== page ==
Doors closing on lowest mortgage deals
Interest rates are still at historic lows, but the window of opportunity for homeowners looking to lock in a juicy mortgage deal may be beginning to close.
This morning the Reserve Bank left the official cash rate - which strongly influences interest rates offered by banks - unchanged at its record low of 2.5 per cent. New Reserve Bank governor Graeme Wheeler noted that lower funding costs for banks and increased competition had seen mortgage rates fall.
The floating mortgage rate for most major banks sits around 5.75 per cent, currently undercut by cheaper fixed terms of one to two years.
Westpac chief economist Dominick Stephens said the central bank had begun to acknowledge the risk of the heated housing market.
"We do think house prices will keep rising pretty aggressively in 2013, and therefore our view is that the Reserve Bank will have to begin increasing the OCR from September."
The number of Kiwis switching to fixed-term mortgages has been steadily increasing since April, although about 56 per cent are still floating.
Stephens said on balance, it was likely to be better to fix before interest rates began to recover from their record lows.
"The only way you can win by floating is if the Reserve Bank reduces the OCR, or if fixed mortgage rates fall further from here," he said. "I don't think either of those things are going to happen, unless there's a really serious disastrous development overseas."
Stephens said there was however a "reasonably small" chance that the OCR could fall further.
That was seconded by ASB chief economist Nick Tuffley, who put the likelihood around 20 per cent. ASB is also forecasting that the OCR will begin to rise from September next year.
"You still do have, say, anywhere between 9-12 months or so before the cash rate is likely to be going up," said Tuffley.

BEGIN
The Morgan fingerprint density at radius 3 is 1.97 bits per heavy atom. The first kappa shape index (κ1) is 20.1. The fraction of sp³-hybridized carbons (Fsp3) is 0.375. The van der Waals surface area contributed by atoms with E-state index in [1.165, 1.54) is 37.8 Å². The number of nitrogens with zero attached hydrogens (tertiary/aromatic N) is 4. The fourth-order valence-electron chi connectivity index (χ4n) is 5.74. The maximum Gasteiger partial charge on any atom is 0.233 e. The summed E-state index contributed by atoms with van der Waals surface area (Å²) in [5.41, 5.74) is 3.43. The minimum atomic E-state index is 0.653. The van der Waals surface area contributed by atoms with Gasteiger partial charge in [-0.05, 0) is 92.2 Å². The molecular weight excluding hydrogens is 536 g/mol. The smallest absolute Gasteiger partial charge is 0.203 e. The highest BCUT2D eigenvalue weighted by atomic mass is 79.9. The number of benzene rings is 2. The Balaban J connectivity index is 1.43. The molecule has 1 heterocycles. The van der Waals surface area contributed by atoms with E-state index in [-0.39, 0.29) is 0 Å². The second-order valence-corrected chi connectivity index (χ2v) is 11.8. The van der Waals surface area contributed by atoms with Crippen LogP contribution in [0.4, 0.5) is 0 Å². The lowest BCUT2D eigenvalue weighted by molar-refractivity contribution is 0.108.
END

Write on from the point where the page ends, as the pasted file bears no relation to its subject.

He said interest rates weren't likely to shoot up in the short term, but cautioned those contemplating fixing not to wait until the last moment.
"If you're leaving it until it's pretty clear interest rates are going up, the rates will have already risen in anticipation."
Tuffley also pointed out that the decision to float or fix was not always clear-cut, and depended very much on individual circumstances.
Floating had the advantage of flexibility and ease of repayments, while fixed mortgage rates offered a degree of certainty.
While New Zealand interest rates look set to rise, the Reserve Bank of Australia dropped its cash rate to 3 per cent yesterday, the lowest it has been since the global financial crisis.
Three out of the four big Aussie banks responded by passing on most of the 25 basis point cut to drop variable mortgage rates by 20 points.
ANZ Australia is sticking with its tradition to not announce its decision until the second Friday of each month, which will be December 14.
Stephens said there was no logic to suggestions that New Zealand should follow Australia's lead by cutting the OCR.
He pointed out that Australia was at a completely different point in the economic cycle, and its cash rate was still higher than New Zealand's.